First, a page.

Do you have a formal work-at-home policy? Do you allow your employees to work from home at all? As Greg recently wrote about in our second quarter edition of Compass, the work-at-home and telecommuting debate is top of mind. An announcement from Marissa Mayer, CEO of Yahoo!, that employees would no longer be allowed to telecommute has drummed up significant media coverage. This provision to Yahoo!’s work culture won’t begin until June—and the business world is waiting with bated breath to see how it plays out.
As Greg posits in his article, the choice of whether to allow employees to work from home is unique to the organization and often situational. There is no one-size-fits-all solution that can be applied.
Our experience at Jacobson is that allowing a work-at-home option has helped us retain high-performing employees. We have tenured workers successfully reporting in from across the country! We’ve seen tremendous success doing this with our contract employees, as well. We deploy work-at-home project teams for our clients’ critical workload fluctuations. Besides providing cost savings to our clients, it also broadens the viable candidate pool considerably. Candidates with very specific software skills and targeted experience come together virtually to complete a project in a timely fashion. However, executing this type of work requires strong project management methodology and sophisticated technology. A lot of hard work and dedication goes into making it possible.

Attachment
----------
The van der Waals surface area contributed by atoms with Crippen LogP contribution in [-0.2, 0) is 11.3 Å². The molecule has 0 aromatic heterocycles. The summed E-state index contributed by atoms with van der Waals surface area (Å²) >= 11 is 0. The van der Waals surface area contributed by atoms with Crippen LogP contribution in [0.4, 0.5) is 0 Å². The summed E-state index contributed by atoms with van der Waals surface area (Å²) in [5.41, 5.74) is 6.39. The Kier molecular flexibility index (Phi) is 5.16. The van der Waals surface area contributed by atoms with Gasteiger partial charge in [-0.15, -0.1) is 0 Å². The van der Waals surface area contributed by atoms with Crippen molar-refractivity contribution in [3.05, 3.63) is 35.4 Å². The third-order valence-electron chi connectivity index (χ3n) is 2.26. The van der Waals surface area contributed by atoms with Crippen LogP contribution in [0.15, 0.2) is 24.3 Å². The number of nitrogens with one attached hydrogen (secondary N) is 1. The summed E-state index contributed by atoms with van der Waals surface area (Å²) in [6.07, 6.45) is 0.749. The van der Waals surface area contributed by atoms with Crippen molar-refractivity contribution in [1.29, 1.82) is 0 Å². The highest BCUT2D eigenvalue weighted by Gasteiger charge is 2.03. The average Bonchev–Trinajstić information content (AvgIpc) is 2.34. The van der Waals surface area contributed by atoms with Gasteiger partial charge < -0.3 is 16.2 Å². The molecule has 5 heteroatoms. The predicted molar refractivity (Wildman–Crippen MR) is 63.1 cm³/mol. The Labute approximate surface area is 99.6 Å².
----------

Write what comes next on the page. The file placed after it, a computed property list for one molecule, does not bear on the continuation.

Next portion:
Where do you stand on the work-at-home debate? Share your thoughts in the comments.